Mississippians go to the polls August 7. But unlike in the general election, voters have to choose which primary they'll vote in. This has nothing to do with a recent federal court ruling requiring Mississippi to close primaries.
"It's simply your choice based on the candidates you're interested in," said Eric Clark, Mississippi's secretary of state.
Clark says that may not be the case in the future.
"It's entirely up to the voter at this point, this year, in this election as to which primary you wish to participate in," said Clark.
But with about a month left till the primary, voters we spoke to don't see one race that will draw them in to vote.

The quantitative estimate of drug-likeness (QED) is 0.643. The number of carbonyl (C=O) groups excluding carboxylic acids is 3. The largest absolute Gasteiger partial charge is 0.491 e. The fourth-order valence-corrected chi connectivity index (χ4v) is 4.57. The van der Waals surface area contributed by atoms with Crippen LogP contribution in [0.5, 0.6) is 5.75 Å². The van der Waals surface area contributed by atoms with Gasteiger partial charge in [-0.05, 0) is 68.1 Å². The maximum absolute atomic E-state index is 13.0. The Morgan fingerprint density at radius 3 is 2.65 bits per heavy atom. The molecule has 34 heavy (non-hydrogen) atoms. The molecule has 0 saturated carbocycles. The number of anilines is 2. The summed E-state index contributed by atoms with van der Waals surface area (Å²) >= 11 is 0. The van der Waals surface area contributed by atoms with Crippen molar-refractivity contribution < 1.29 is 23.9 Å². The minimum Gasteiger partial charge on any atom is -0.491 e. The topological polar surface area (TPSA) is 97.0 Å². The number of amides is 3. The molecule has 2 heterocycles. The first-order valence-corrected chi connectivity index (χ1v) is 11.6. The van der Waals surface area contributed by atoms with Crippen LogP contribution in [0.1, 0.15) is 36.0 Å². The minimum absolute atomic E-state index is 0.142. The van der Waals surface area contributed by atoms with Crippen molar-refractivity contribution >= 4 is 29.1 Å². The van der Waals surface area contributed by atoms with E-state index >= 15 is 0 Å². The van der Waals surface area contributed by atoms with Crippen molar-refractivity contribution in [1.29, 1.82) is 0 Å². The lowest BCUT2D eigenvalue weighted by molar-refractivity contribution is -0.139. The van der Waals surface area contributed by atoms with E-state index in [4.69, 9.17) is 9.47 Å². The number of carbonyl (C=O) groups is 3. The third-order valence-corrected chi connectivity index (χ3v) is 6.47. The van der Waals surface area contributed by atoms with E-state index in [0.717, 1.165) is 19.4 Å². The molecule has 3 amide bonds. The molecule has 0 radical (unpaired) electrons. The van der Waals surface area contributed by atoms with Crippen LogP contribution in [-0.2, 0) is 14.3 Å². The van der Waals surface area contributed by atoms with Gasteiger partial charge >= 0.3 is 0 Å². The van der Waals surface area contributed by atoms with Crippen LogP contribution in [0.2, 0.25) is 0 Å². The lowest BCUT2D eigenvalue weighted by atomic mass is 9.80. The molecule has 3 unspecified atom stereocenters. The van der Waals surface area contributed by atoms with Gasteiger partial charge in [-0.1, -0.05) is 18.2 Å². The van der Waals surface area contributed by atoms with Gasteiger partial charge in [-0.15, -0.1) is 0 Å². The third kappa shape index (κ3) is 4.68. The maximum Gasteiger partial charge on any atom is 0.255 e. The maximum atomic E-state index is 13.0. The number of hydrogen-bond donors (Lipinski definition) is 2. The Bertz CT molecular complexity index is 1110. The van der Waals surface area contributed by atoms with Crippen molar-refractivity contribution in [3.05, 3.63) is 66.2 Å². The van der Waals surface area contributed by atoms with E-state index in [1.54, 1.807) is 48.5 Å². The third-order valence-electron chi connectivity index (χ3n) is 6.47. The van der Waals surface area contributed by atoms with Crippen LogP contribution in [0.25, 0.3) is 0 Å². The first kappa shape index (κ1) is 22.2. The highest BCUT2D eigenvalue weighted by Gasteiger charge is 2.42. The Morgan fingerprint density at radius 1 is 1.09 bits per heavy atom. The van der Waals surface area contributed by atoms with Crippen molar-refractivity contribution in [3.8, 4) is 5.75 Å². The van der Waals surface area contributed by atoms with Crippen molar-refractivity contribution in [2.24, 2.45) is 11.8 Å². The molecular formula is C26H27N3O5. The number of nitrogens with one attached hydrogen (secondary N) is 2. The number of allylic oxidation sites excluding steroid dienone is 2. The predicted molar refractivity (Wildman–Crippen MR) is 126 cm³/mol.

There's not one race out there that I'd say I'd run to the polls for, but I have been following it just a little bit," said Latonya Bragg, a voter.
"I don't really follow the primaries too hard," said voter, Andres Wallace. "I mean, I look at the candidate basically, look at the issues they stand for, where their stance is on an issue."
There are more contested races in the Democratic primary than in the Republican primary, according to Clark, and more local and county races that could be decided in the Democratic primary.
"The sheriff's race, the supervisor's race, the tax assessor's race, state representative, state senator, most of the time in the past those decisions are made in the Democratic primary," Clark said.
But the lieutenant governor's race should bring a boost to the Republican side as Charlie Ross and Phil Bryant fight for their party's nomination.